AIDS and Behavior
Antiretroviral Therapy, Highly Active; HIV Infections--drug therapy; Medication Adherence; RNA, Viral--blood; Viral Load--methods
Although the majority of HIV-infected patients who begin potent antiretroviral therapy should expect long-term virologic suppression, the realities in practice are less certain. Durability of viral suppression was examined to define the best timing of targeted adherence strategies and intensive viral load monitoring in an urban clinic population with multiple challenges to ART adherence. We examined the risk of viral rebound for patients who achieved two consecutive viral loads lower than the lower limit of quantification (LLOQ) within 390 days. For 791 patients with two viral loads below the LLOQ, viral rebound >LLOQ from the first viral load was 36.9 % (95 % CI 32.2–41.6) in the first year, 26.9 % (95 % CI 21.7–32.1) in the year following one year of viral suppression, and 24.6 % (95 % CI 18.4–30.9) in the year following 2 years of viral suppression. However, for patients with CD4 ≥300 cells/µl who had 3–6 years of virologic suppression, the risk of viral rebound was very low. At the population level, the risk of viral rebound in a complex urban clinic population is surprisingly high even out to 3 years. Intensified monitoring and adherence efforts should target this high risk period. Thereafter, confidence in truly durable virologic suppression is improved.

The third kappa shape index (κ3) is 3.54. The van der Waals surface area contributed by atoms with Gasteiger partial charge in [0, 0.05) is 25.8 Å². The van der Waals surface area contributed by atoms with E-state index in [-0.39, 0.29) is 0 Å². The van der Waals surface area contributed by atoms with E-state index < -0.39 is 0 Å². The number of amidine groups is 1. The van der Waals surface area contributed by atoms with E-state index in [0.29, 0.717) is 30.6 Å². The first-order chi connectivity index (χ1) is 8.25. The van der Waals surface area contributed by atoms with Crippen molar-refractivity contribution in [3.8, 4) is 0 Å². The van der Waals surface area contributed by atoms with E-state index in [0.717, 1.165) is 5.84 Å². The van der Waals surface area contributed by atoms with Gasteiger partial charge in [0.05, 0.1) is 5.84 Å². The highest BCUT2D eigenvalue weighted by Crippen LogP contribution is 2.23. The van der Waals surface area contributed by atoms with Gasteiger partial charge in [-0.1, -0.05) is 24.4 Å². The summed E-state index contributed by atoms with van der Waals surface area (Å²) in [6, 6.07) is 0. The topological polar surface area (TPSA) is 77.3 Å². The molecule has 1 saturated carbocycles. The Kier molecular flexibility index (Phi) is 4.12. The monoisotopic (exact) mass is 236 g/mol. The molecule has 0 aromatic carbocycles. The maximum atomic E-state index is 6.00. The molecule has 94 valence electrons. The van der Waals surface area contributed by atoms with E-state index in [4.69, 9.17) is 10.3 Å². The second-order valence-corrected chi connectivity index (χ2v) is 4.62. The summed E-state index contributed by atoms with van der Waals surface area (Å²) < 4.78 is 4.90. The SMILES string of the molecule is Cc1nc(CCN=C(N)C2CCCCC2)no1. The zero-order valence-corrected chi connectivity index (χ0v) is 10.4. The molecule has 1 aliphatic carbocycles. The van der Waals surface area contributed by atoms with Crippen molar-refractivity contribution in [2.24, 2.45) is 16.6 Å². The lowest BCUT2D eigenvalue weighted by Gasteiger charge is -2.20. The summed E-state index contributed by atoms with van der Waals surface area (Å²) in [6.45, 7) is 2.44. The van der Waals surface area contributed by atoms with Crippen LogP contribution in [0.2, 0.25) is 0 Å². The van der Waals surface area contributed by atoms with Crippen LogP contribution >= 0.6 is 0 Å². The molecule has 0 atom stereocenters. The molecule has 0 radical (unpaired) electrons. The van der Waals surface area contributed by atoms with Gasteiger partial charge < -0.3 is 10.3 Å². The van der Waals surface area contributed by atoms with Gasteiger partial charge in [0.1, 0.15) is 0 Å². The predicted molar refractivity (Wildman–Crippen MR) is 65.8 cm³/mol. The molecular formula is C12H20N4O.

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[Epub ahead of print]